- In 1960, Edward R. Murrow produced Harvest of Shame, featuring the plight of California grape pickers. Why would the medium of television be an effective way to raise awareness of the grape pickers’ working conditions?
For months, newspapers covered the Triangle shirtwaist factory fire, including eyewitness accounts, investigations, protests, and reform measures passed by New York City’s government. William Shepherd, a United Press wire reporter in the area at the time of the fire, telephoned in details of the disaster as it happened. Shepherd’s story was then telegraphed to newspapers across the country.
Edward R. Murrow was just three years old when the Triangle shirtwaist factory fire happened in 1911. He came of age at the time of radio, first as a war correspondent, broadcasting nightly during Hitler's Blitzkrieg bombings on London; and then television. Murrow ended each broadcast with the signature farewell to Londoners during the Blitz: “Good night and good luck.” (Those words were the title of a Hollywood film about Murrow, sixty years later.)
Murrow spoke eloquently of the responsibilities of television journalism. His final series for the CBS television network was the groundbreaking news documentary Harvest of Shame, which told of the plight of black and white migrant farmworkers along with Mexican immigrant fruit and vegetable pickers in California in 1960. The program appeared the day after Thanksgiving to stress the fact that much of the food eaten during the holiday was picked by migrant laborers.
At around this same time, CBS News’s shows began losing viewers to popular TV game shows, and Murrow left to take a job leading the US Information Agency, which provided the official views of the government abroad. Murrow died of lung cancer at the age of fifty-seven, a few years after producing the first television segment on the connection between smoking and cancer.
Discuss the following questions:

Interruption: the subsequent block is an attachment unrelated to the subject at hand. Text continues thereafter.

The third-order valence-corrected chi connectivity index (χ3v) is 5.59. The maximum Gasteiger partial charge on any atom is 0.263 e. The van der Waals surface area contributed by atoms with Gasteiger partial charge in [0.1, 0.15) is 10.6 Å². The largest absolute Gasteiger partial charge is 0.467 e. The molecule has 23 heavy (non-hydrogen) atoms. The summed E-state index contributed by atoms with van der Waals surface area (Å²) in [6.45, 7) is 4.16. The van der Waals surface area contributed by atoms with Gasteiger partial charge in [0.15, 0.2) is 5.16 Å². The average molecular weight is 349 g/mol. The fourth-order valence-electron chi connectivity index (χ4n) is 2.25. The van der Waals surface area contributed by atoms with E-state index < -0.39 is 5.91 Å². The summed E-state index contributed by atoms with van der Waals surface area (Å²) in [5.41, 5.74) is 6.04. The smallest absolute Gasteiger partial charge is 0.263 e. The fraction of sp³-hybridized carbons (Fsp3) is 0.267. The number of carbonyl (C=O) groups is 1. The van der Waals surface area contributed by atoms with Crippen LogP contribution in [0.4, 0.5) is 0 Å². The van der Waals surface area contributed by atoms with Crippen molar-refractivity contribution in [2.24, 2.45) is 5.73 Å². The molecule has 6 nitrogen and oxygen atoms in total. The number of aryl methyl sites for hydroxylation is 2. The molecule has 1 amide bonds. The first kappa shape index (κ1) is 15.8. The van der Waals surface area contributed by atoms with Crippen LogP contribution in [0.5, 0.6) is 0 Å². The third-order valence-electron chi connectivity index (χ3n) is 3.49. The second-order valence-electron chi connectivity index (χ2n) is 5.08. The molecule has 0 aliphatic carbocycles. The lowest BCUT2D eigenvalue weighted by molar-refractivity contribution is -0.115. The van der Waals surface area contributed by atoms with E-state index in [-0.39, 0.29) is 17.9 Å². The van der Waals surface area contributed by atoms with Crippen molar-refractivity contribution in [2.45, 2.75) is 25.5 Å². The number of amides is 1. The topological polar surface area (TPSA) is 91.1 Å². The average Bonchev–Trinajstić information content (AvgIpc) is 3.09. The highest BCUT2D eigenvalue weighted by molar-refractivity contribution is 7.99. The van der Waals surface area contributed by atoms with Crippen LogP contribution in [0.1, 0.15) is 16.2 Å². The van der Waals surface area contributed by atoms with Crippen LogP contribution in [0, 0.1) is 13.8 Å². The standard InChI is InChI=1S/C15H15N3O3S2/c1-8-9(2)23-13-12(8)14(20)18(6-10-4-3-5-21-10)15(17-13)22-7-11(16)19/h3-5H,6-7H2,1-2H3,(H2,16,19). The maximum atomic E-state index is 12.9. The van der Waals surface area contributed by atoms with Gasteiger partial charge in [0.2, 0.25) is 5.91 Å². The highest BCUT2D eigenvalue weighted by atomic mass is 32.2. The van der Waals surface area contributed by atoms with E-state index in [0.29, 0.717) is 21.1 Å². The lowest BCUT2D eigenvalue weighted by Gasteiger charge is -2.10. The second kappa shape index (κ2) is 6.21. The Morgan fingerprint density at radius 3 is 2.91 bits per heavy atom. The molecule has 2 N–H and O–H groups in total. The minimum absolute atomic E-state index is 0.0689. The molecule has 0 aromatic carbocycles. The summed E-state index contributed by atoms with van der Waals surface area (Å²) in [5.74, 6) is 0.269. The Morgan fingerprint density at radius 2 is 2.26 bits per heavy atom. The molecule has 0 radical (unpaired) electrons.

- In 1911, journalist William Shepherd and the United Press used new technology of the telephone and telegraph to report on the Triangle shirtwaist factory fire. How did this change the way news got to the public than 100 years earlier?
- Explain the impact of airing Morrow’s program Harvest of Shame the day after Thanksgiving.
William Randolph Hearst's New York Journal had pioneered the use of huge banner headlines during the Spanish-American War of 1898. Graphic photographs and drawings added shock value. The photographs of the 146 people who died in the Triangle fire, their coffins, and their burned sewing rooms and rickety building conditions filled the front pages of the nation’s newspapers.
Fifty years later, Americans began tuning into the evening news on their televisions. Broadcast segments featuring the inhumane working conditions of migrant farmworkers, many whose young children worked alongside them, were highlighted by journalists like Murrow and struck a chord with the American public.
While the press’s stories raised awareness of workplace conditions, labor union leaders during the Triangle fire and the migrant protests also knew how to use the news media to draw attention to labor strife.
Discuss the following questions:
- How did newspapers like William Randolph Hearst’s New York Journal attract readers? Do you feel this is a good method to attract the public’s attention? Why or why not?
- Journalism covered the Triangle shirtwaist fire and the plight of migrant workers 50 years later. What is the common message sent by journalists in each of these stories?